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  • Eventually consistent failure detectors

    Page(s): 91 - 98
    Save to Project icon | Request Permissions | Click to expandQuick Abstract | PDF file iconPDF (296 KB) |  | HTML iconHTML  

    The concept of unreliable failure detector was introduced by T.D. Chandra and S. Toueg (1996) as a mechanism that provides information about process failures. This mechanism has been used to solve different problems in asynchronous systems, in particular the Consensus problem. In this paper, we present a new class of unreliable failure detectors, which we call Eventually Consistent and denote by □C. This class adds to the failure detection capabilities of other classes an eventual leader election capability. This capability allows all correct processes to eventually choose the same correct process as leader. We study the relationship between □C and other classes of failure detectors. We also propose an efficient algorithm to trans form □C into □P in models of partial synchrony. Finally, to show the power of this new class of failure detectors, we present a Consensus algorithm based on □C. This algorithm successfully exploits the leader election capability of the failure detector and performs better in number of rounds than all the previously proposed algorithms for failure detectors with eventual accuracy View full abstract»

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  • SICOSYS: an integrated framework for studying interconnection network performance in multiprocessor systems

    Page(s): 15 - 22
    Save to Project icon | Request Permissions | Click to expandQuick Abstract | PDF file iconPDF (409 KB) |  | HTML iconHTML  

    An environment has been developed which is capable of determining the impact that a multiprocessor interconnection subsystem causes on real application execution time. A general-purpose interconnection network simulator, called SICOSYS, able to capture essential aspects of the low-level implementation, has been integrated into two execution driven simulators for multiprocessors: RSIM and SimOS. The enhancement of both tools allows the analysis of new proposals for the interconnection subsystem of a cc-NUMA machine, from the VLSI level up to the real application level. Any new proposal can be translated to a specific message router architecture and by using a low-level implementation tool, the parameter delays of a detailed router model to be used by SICOSYS can be obtained View full abstract»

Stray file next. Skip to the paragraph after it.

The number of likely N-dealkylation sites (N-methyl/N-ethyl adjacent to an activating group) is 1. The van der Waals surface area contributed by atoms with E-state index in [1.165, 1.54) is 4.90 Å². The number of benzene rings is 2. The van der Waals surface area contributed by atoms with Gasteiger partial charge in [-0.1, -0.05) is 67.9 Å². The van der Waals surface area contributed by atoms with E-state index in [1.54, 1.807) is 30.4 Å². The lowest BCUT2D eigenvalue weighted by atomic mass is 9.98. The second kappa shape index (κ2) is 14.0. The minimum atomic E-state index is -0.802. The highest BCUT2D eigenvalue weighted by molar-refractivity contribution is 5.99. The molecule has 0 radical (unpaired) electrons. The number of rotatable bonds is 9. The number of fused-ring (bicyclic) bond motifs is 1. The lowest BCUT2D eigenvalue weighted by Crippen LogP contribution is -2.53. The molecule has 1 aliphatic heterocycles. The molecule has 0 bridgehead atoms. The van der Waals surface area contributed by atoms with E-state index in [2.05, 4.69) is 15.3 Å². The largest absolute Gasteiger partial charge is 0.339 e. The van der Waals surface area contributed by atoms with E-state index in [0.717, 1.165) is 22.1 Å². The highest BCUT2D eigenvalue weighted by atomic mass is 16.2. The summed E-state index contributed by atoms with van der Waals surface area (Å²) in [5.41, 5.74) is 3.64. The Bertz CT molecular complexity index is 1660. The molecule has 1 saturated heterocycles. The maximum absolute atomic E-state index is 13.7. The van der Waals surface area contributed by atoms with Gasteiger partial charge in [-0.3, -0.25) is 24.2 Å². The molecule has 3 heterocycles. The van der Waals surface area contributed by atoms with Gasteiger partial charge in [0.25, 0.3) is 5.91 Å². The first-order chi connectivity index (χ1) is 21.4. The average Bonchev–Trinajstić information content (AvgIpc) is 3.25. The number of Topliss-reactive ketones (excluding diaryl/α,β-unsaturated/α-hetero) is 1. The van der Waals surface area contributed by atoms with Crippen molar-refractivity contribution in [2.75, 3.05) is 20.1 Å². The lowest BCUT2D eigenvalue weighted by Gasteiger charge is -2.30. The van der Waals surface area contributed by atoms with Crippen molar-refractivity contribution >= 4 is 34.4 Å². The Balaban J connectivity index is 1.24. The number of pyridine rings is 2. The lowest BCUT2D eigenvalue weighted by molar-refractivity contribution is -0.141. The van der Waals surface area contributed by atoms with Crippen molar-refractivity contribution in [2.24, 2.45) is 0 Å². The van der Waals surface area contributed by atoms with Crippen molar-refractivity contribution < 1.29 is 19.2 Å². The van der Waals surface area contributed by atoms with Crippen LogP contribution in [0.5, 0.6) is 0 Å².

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  • On the impossibility of implementing perpetual failure detectors in partially synchronous systems

    Page(s): 99 - 105
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    In this paper we study the implementability of different classes of failure detectors in several models of partial synchrony. We show that no failure detector with perpetual accuracy (namely, P, Q, S, and W) can be implemented in any of the models of partial synchrony proposed previously in systems with even a single failure. We also show that, in these models of partial synchrony, it is necessary for a majority of correct processes to implement a failure detector of class Θ View full abstract»

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  • Improving induction decision trees with parallel genetic programming

    Page(s): 181 - 187
    Save to Project icon | Request Permissions | Click to expandQuick Abstract | PDF file iconPDF (262 KB) |  | HTML iconHTML  

    A parallel genetic programming approach to induce decision trees in large data sets is presented. A population of trees is evolved by employing the genetic operators and every individual is evaluated by using a fitness function based on the J-measure. The method is able to deal with large data sets since it uses a parallel implementation of genetic programming through the grid model. Experiments on data sets from the UCI machine learning repository show better results with respect to C5. Furthermore, performance results show a nearly linear speedup View full abstract»